This book explores the lives of the many different sorts of Briton who went to India: viceroys and offcials, soldiers and missionaries, planters and foresters, merchants, engineers, teachers and doctors. It evokes the three and a half centuries of their ambitions and experiences, together with the lives of their families, recording the diversity of their work and their leisure, and the complexity of their relationships with the peoples of India. It also describes the lives of many who did not fit in with the usual image of the Raj: the tramps and rascals, the men who ‘went native’, the women who scorned the role of the traditional memsahib. Below is an excerpt from the book. Read on!
Salvation for Doyle came three years later with his marriage, after which his army report rated him as ‘regular, good and temperate’. The agent of this remarkable transformation was his wife, Margaret, the daughter of John O’Brien, another Irish soldier in India, a private in the Madras Fusiliers whose regiment had been sent north to help counter the Rebellion of 1857.* O’Brien was part of the relief force that arrived too late to save the British in Kanpur (Cawnpore) although it did manage to reach the besieged city of Lucknow. Badly wounded in the shoulder during the conflict, O’Brien decided to retire on his pension to Bangalore. Although the subsequent Doyle-O’Brien marriage might have seemed a purely Irish union taking place in a tropical ambience, this was not in fact the case. As the registry records demonstrate, John’s wife, Matilda, was an Indian girl who at the age of thirteen converted to Christianity a month before her marriage. Billy Connolly’s reaction to the news that he thus had Indian forebears and probably – given that Matilda had several siblings – a large number of Indian cousins, was both charming and bemused. Although the comedian still felt he was a ‘Glaswegian, Scottish person’ – large, white and hairy – he was ‘very proud and happy to be part Indian’ as well.
As Connolly’s story suggests, much of Britain’s relationship with
India, especially at a personal and popular level, has very quickly been forgotten. One cannot help wondering why his maternal grandmother, to whom he was very close, never told him that her own grandparents had lived in India and that her mother had been born in Bangalore; if she had been ashamed to admit her Indian ancestry, she could have left that bit out. The story also indicates how much of the British-Indian relationship, again at a personal level, was accidental. Most British people did not go to India to conquer it, govern it or amass a large fortune there. When Daniel Doyle enlisted in the 3rd Battalion of the 60th Rifles, he did not know that he would be sent to India and spend half his active life there as a soldier who would never be called upon to fight a battle. Like private soldiers, many British women and children lived in India by accident, without having chosen to do so; chance or unexpected circumstances had brought them there. If we look merely at Connolly’s own profession, the theatrical, we find a good number of future actors living fortuitously on the Subcontinent: a list of those who were born in India, or went to school or spent parts of their youth there, would include Vivien Leigh, Merle Oberon, Norman Wisdom, Lindsay Anderson, Spike Milligan, Tom Stoppard, Felicity Kendal and Joanna Lumley, many of whom will appear later in this book. If we examine an even smaller profession, that of writers, we find that Thackeray, Kipling, Saki, Orwell (and Orwell’s second wife, Sonya) were all born in India.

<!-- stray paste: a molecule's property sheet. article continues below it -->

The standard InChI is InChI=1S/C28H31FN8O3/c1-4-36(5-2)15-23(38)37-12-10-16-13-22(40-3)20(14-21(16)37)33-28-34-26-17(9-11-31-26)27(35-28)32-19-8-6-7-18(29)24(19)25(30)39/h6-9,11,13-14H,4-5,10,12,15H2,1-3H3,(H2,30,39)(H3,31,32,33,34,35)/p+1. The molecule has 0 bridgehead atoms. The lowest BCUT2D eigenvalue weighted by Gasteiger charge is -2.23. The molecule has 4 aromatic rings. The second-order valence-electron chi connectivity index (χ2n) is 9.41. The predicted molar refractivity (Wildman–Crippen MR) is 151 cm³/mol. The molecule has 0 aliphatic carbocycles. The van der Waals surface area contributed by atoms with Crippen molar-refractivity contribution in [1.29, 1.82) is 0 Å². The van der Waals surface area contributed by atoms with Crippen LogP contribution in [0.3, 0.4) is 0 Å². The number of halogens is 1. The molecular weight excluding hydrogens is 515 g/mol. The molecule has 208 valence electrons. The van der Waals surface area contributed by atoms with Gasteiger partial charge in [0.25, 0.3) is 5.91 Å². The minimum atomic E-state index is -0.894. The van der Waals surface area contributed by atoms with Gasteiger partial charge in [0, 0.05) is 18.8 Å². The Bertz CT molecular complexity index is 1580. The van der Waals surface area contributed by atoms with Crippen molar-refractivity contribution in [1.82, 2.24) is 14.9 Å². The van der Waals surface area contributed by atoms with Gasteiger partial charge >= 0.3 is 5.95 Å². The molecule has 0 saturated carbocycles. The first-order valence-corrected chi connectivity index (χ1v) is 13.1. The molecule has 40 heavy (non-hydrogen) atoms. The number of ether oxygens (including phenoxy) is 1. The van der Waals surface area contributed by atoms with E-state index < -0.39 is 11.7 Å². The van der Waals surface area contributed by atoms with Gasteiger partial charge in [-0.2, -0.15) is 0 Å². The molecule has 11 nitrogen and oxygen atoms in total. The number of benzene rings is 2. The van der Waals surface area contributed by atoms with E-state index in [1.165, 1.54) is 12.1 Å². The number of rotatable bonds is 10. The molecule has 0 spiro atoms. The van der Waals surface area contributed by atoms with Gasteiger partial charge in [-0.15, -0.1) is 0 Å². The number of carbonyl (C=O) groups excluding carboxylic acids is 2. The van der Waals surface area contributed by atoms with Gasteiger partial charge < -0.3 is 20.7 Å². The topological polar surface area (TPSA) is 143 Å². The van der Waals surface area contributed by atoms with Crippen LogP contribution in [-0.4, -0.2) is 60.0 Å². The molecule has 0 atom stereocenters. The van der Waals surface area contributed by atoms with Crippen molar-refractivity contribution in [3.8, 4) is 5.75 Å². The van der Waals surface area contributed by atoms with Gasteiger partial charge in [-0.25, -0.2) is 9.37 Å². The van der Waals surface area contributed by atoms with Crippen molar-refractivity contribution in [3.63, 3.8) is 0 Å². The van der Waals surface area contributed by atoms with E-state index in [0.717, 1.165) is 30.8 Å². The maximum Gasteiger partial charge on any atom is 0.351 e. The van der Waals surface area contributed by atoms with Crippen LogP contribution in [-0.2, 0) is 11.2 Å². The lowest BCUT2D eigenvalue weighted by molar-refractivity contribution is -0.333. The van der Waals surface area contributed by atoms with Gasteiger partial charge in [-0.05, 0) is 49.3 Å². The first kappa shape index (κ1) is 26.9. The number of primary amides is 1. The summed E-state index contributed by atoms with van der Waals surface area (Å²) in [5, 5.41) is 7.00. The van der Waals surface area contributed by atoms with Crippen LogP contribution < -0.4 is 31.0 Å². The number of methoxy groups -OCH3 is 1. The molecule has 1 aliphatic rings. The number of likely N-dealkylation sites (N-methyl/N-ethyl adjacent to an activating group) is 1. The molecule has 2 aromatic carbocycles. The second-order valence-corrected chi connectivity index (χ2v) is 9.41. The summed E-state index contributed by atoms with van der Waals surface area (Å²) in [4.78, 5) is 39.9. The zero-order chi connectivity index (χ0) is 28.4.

The British in this book lived in India from shortly after the death of Queen Elizabeth I until well into the reign of Queen Elizabeth II, a span of some three hundred and fifty years. Life for them was very different – and was led very differently – in diverse ages, just as it was in Britain. For nearly three-quarters of that time British settlements – and later possessions – were administered by the East India Company (EIC); for the last ninety years of the Indian Empire (1858–1947) they were under the direct rule of the British government. All divisions by ‘period’ are artificial and prone to generalization, but perhaps one can divide Britain’s time in India roughly into thirds. The first (and largest) had its share of war and violence, especially on the west coast, but was mainly a matter of small enclaves concentrating on trade. The second, stretching from the 1740s to the 1850s, was a period of conquest and expansion during which the East India Company, one of several rival European entities, emerged to become the paramount power in India. The third (and shortest), ending in 1947, was an era of consolidation and subsequent withdrawal. Yet even these divisions would need to be divided into contrasting subdivisions. As at home, the behaviour of the British in India was very different in the Regency period from what it was in the more earnest years of the early Victorians.
The British in India makes a highly original and engaging contribution to a long an important period of British and Indian history.